Hamer v. Sidway, 124 N.Y. 538:
An uncle, William E. Story, promised his nephew a sum of $5,000 if the nephew refrained from using drugs and consuming alcohol till he is 21 years of age. The nephew agreed and refrained from using drugs and consuming alcohol. The nephew sought to claim the reward money after the death of William E. Story.
At the circuit court, it was held that the testator's inter vivos promise to his nephew was a binding contract. On appeal, the court granted the appeal on grounds that the promisee did not provide sufficient consideration and that the promise was not intended to create legal relations. The case is now the Court of Appeals of New York for determination.
1. Whether or not the promisee provided sufficient consideration in exchange for the promise.
Argument of the Defendants:
1. That the decision by the appellant to stop using drugs and consuming alcohol personally benefitted him and not his uncle.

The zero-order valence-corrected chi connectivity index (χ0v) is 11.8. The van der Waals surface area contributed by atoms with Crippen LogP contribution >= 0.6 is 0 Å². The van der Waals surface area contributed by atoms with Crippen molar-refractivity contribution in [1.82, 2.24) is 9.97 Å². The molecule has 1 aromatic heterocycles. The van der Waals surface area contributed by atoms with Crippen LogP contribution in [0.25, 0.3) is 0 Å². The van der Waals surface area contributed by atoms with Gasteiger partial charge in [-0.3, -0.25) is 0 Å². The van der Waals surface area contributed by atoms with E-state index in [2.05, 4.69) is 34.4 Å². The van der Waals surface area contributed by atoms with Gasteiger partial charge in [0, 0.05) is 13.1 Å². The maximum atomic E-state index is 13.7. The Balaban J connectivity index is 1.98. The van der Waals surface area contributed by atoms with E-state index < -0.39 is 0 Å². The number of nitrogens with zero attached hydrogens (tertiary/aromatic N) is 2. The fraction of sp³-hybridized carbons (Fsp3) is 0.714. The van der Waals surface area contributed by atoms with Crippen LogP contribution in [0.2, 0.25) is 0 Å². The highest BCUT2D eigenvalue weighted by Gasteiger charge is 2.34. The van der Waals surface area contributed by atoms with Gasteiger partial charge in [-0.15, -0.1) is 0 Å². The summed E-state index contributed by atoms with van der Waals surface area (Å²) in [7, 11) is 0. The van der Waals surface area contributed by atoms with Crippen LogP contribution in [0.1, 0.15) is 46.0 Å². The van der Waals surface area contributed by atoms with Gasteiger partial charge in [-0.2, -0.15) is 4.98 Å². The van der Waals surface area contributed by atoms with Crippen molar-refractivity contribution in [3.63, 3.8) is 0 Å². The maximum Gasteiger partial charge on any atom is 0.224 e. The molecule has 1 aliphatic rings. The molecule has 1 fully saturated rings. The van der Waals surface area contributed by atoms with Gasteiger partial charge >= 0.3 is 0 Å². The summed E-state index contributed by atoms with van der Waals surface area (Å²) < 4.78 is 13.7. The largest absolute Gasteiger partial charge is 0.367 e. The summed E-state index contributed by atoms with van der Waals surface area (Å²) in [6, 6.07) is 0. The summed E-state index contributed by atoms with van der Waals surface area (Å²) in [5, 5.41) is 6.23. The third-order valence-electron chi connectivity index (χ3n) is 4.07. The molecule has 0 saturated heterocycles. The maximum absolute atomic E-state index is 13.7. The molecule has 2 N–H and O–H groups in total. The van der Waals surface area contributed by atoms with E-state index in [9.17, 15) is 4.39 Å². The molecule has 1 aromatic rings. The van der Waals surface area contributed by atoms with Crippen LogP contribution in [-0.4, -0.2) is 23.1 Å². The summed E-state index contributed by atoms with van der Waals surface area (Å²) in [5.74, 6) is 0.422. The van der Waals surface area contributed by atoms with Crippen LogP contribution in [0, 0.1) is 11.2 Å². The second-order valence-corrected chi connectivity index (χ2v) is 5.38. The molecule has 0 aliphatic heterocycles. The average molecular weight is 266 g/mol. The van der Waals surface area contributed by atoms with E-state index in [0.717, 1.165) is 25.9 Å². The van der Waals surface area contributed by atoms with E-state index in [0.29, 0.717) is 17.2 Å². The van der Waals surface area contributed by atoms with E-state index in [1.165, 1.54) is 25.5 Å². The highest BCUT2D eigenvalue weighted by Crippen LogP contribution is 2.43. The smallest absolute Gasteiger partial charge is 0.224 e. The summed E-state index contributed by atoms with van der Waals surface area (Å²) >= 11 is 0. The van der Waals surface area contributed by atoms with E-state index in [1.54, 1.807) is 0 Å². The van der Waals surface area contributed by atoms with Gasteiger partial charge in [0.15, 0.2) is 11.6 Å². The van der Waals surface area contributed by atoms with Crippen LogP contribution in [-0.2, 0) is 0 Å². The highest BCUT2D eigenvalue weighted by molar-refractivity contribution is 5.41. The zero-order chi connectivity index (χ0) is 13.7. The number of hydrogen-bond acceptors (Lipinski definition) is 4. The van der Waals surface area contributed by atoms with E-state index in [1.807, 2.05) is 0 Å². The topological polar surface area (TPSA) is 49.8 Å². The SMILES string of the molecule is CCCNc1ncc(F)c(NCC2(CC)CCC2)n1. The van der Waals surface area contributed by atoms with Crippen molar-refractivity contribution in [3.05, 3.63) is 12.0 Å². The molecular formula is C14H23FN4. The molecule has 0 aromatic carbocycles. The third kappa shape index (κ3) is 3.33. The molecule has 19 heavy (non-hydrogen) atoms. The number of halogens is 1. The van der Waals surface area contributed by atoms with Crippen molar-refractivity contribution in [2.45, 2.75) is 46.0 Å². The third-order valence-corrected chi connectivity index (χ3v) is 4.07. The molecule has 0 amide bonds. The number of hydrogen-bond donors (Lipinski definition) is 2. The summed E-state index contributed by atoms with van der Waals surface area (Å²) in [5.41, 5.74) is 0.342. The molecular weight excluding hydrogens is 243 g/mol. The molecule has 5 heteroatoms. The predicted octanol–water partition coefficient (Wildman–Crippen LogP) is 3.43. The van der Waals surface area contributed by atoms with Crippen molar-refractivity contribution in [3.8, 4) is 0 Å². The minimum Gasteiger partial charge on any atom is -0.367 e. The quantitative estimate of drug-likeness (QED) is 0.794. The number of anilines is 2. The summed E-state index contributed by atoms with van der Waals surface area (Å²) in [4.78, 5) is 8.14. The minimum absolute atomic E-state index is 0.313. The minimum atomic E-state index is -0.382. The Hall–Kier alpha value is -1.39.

2. That the appellant did not provide sufficient consideration to the uncle.
1. That the promisee provided sufficient consideration in exchange for the promise
The court ruled that consideration is sufficient if the promisee promises, does, or forbears something in exchange for the promise made to him. A waiver of the legal right to drink by the appellant was considered sufficient consideration. Parker J in delivering the ruling of the court stated that the court need not “speculate on the effort which may have been required to give up the use of those stimulants. It is sufficient that he restricted his lawful freedom of action within certain prescribed limits upon the faith of his uncle's agreement, and now having fully performed the conditions imposed”